How It Ends

RATING: [D-|👎]

Begin with the end in mind.

[Stephen Covey]

You might be wondering why a film review would start off with a mantra often given to business majors, but I assure you the answer is quite simple: it seems that the writers had never heard of this concept before. This is especially ironic as the main character, Will (Theo James), is asked multiple times within the first fifteen minutes if he has a plan! It might have seemed a good idea at the time of the script’s initial writing, but it still begs the question of how no solid ending was dreamed up through the rest of production. An excuse of an explanation for the whole premise of the film would have been more satisfying than having the main characters trying to outrun a cloud of what could be just about anything to fit the two main theories pitched to Will throughout the course of the story.

This really is a perfect example of how important an ending is. I started watching this with exceptionally low expectations, thinking that this was an attempt to relive the “better” days of disaster movies. Instead, the film opens with a wholly unlikable professional millennial dead-set on marrying his now pregnant girlfriend, Sam (Kat Graham) . . . despite the fact that her father, Tom (Forest Whitaker), can’t stand Will. Even though that premise is as generic as corn flakes, the story progresses in such a manner that you actually come to respect and somewhat admire Will through his growth, and the same can be said for Tom. The characters in this film actually had a vague semblance of personal depth, and the acting of both characters was exceptionally well done considering the material.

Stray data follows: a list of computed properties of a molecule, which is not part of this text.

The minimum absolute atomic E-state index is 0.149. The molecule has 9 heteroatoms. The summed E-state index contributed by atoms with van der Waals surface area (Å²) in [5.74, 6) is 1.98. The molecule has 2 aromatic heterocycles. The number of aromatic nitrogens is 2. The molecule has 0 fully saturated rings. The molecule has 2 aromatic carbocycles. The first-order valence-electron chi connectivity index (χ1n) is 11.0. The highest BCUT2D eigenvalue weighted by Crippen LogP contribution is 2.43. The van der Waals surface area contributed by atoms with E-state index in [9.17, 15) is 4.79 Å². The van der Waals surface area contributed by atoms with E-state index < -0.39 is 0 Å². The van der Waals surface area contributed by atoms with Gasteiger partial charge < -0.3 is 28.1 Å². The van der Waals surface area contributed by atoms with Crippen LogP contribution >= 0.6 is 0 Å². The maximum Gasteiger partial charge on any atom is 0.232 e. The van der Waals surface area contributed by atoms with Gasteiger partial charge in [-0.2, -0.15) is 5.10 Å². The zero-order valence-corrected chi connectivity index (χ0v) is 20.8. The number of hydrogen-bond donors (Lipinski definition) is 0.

Since the film is in essence a disaster movie, it would be expected that the “disaster” in question would have some sort of concrete explanation, especially since the disaster is what puts the whole plot in motion. Of course, as alluded to at the beginning of this review, the speculative “explanations” of the overarching disaster vary from a super volcano erupting, to the start of WWIII and a thousand years of nuclear winter. The plot itself is interesting since the whole story takes place over the course of a week, where somehow all of civilization breaks down to resemble The Purge by the end of the film. The cynic in me thought it could be quite likely, but perhaps nobody really knows how civilization would “realistically” dissolve in the event of an impending apocalypse.